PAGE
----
Eight months into the proclaimed pandemic and I was running low on my stash and knew I had to get a crop started. So, I broke down and bought a pair of variable digital ballasts, halide lights and shades. It came to $950. I toyed with Light Emitting Diode (LED) but still stuck to the tried and true way of doing things.

Maybe it is fear of change and I’d never used them before or know anyone who had. But when I saw some pictures recently of the bud the LEDs were producing, I doubted my decision.

There’s lots of advantages to replacing your metal halide and HP sodium lights with LED. First is the need for two types of bulbs. It was a real pain before digital ballasts switching to the flower stage because the ballasts had to be swapped out along with the lights!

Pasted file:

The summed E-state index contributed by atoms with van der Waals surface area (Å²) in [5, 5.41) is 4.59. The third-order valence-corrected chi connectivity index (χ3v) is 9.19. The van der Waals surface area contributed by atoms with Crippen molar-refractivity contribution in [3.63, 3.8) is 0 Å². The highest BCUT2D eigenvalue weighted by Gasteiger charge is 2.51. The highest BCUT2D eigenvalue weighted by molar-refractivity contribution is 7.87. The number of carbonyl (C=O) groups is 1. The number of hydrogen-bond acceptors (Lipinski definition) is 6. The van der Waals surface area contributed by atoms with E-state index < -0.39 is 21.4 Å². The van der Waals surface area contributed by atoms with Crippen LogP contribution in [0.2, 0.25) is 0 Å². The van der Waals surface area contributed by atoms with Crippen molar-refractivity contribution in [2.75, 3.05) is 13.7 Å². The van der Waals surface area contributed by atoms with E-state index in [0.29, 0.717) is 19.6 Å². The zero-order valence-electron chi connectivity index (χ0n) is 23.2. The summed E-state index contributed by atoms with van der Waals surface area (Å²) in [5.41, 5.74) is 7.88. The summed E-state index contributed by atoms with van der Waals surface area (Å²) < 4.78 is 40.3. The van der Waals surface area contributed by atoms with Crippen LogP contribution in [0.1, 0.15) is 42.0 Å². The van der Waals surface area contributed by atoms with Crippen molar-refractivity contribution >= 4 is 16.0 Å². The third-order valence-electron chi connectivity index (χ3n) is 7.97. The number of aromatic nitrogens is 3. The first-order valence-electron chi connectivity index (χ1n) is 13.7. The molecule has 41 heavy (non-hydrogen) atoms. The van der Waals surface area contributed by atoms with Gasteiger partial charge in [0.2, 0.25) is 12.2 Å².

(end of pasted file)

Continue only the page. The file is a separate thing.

It’s super easy to set the LED from very low photosyntheticlly active radiation or PAR for the starters stage, to the veg or leafing stage and on to the flower stage. The innovators have researched extensively to understand how light can be used to optimize crop production. The system makes the calculations and provides the spectrum best for growth at the flick of a switch. I love that!

Also, less heat is generated by the LED light so there’s big energy saving on cooling and venting and less chance of overheating and stressing the plants in warmer weather. If you’d ever grown indoor in warmer you know what I mean. One day you think you’re fine and the next day you find them keeled over. Lesson learned.

A 76 x 59 cm LED has a wattage range of 650-950 and boasts an energy saving from 40-70% while producing a greater yield. And while the LED I was looking at retail online at $1379US, and I needed two, it was a bigger outlay than I wanted to spend but overtime I can see that there’s savings to be had.

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